SULTAN KUDARAT, Maguindanao (MindaNews/17 June) — It was almost noon and the heat inside the gym of the old Maguindanao capitol in Simuay, Sultan Kudarat was getting to be oppressive. With the program winding down, the Presidential Security Group personnel guarding the entrance were a lot more lax about people coming and going. They searched the table drawers for my pack of cigarettes and cheerfully handed it back to me as I made to walk out.
Coffee first. Glamour was catering; its personnel setting up lunch while guilelessly practicing how to guide foreign guests through the menu selection. They were about to move the coffee dispenser off the buffet table when I walked in.
Balancing the paper cup, I sought the shade of a lean mango tree, all set to finally indulge my chemical addiction. Earlier, several soldiers familiar with my smoking habit assured me I could smoke anywhere on the grounds.
As GPH-MILF ceremonies go, this historic turnover of 50 high powered firearms and 25 crew-served weapons along with the decommissioning of 145 MILF combatants was kind of low key. The OPAPP people were not too full of themselves today, thus the event was not at all circus-y. Well, except for the yellow caution tape that cordoned off the firearms and the combatants and a President that walked off the stage in the middle of GPH peace panel chair Miriam Coronel-Ferrer’s speech.
I had time to read a text message from a former student who was now sitting with the combatants’ ladies. It said, “Ma’m, may pension ba ang mga decommissioned combatant?”
Gee. I don’t really know. I understand that with this show of faith on the part of the MILF, the government is expected to reciprocate with, at the very least, livelihood opportunities for the 145 decommissioning combatants. Today would be the start of the processing, with the first step requiring a comprehensive profile of the individual cases to assess their needs for government assistance. If we go by the experience of the Social Integration Program for former communist rebels, I figure this is going to take a while before all 145 MILF could be processed through the reintegration system.
Between now and then, I do have high hopes that each small step takes Mindanao a little further in the journey towards lasting peace.
I looked up to find His Eminence Cardinal Orlando B. Quevedo walking up the concrete steps towards my tree. I hastily smashed my cigarette into an ashtray someone had thoughtfully hammered to the trunk. The cardinal is the fastest moving target – the best way to catch him is to stand still till he catches up with you. In the last couple of months I’d get his email from wherever he was, mostly commenting on the latest draft of peace messages we were crafting for the Friends of Peace.
“My favorite psychologist!” he warmly greets me.
He stops for a picture with me under my tree. He was headed home for lunch and a nap.
Later, he would text Carol an invite that we took to mean that the ice cream shop would open. So at mid afternoon we all trooped to the cardinal’s palace – a humble cottage really. Freshly rested, he ushered us to his kitchen table and set about taking out sugared donuts, mugs, and bowls. We helped ourselves to ice cream and lots of laughter.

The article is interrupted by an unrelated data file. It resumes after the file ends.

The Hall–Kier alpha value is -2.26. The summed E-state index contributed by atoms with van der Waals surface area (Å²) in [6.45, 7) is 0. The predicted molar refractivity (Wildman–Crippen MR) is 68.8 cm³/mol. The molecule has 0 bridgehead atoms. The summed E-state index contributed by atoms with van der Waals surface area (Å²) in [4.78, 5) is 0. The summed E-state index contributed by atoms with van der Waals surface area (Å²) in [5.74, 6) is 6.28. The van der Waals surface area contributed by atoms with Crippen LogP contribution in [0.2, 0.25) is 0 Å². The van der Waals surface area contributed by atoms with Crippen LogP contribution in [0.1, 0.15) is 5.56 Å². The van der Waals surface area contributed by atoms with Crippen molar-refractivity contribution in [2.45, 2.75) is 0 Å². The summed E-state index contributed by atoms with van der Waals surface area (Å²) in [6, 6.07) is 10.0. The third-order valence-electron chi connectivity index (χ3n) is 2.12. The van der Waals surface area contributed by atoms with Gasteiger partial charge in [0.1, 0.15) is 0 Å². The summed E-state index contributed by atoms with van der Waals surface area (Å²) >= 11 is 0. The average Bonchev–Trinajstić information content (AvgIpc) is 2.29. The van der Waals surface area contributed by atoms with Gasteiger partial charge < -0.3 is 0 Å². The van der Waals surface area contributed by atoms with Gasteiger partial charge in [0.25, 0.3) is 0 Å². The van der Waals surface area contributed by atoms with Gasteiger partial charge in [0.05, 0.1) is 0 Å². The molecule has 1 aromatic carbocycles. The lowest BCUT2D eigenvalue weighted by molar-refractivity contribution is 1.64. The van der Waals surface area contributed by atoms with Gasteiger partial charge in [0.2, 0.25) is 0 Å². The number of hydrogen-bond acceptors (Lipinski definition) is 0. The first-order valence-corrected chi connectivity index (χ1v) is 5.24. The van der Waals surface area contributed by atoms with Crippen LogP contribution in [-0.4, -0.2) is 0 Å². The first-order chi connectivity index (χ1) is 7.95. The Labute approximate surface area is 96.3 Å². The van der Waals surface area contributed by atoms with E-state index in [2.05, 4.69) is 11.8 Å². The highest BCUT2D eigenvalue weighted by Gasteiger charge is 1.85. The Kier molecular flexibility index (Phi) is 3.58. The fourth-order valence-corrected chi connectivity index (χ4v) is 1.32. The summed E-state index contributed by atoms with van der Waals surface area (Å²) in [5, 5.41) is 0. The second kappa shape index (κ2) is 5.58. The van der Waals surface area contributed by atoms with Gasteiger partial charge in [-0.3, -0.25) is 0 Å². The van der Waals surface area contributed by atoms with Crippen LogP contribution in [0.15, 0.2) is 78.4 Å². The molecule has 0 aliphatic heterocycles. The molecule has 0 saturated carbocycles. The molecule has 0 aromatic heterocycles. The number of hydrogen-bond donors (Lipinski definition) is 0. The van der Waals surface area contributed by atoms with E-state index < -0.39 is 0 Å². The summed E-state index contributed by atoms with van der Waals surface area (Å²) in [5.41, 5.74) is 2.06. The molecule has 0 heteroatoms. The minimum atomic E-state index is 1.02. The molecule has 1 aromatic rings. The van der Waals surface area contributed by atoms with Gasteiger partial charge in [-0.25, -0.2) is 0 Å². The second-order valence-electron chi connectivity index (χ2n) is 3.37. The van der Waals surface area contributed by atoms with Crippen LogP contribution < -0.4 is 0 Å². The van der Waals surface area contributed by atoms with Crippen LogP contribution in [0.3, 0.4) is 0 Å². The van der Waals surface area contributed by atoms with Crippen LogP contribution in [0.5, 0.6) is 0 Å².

Off the kitchen door, bookshelves housed Tom Clancy, Robert Ludlum, John LeCarre, Ken Follett, Jack Higgins, an odd Nora Roberts, and The Girl With The Dragon Tattoo. I asked the cardinal why these were segregated from the books on the bigger bookshelf lining one wall of the kitchen.
“Those are violent books,” he said. “I like them.”
He was fiddling with the brown sugar that refused to leave the bowl.
“Too long in the fridge,” I said. That was so I didn’t have to admit I scraped off all of it that could be persuaded to part with the hardened mass. I had dumped the lot into my mug.
He took another bowl and dumped about as much sugar into his coffee. And his mug was bigger than mine.
“You still take sugar?” I marveled.
“Lots of sugar,” he said. “And salted fish for breakfast. I love bulad.”
Ah, no wonder he’s my favorite cardinal! Not that there’s too many of them to choose from. Still, he’s my favorite. Sugar and salt, coffee and donuts, ice cream and violent spy books. And he doesn’t bat an eyelash when I light up outside his kitchen door.
We stayed an hour during which he showed us the golden ring and cross necklace given by Pope Francis. I playfully stole the ring and he gamely pretended to be surprised it was gone before his very eyes.
“Pest control,” he said, as he laid down a stack of his installation pictures for us to bring home. It shows him at probably the only time he wore the ring and the cross necklace.
At goodbye time, he cautioned us not to steal his fruits. Outside, his dwarf mango trees were indeed bearing fruit so low, some touched the ground. I took a leaf from Rodge and got me a nap shot waiting for the mango to drop into my waiting mouth.
It’s great to have friends. It doesn’t matter if you’re 48 or 76. When you’re with friends, you do what friends do. You play. (Wayward and Fanciful is Gail Ilagan’s column for MindaViews, the opinion section of MindaNews. Ilagan chairs the Department of Psychology at the Ateneo de Davao University. You may send comments to firstname.lastname@example.org. “Send at the risk of a reply,” she says.)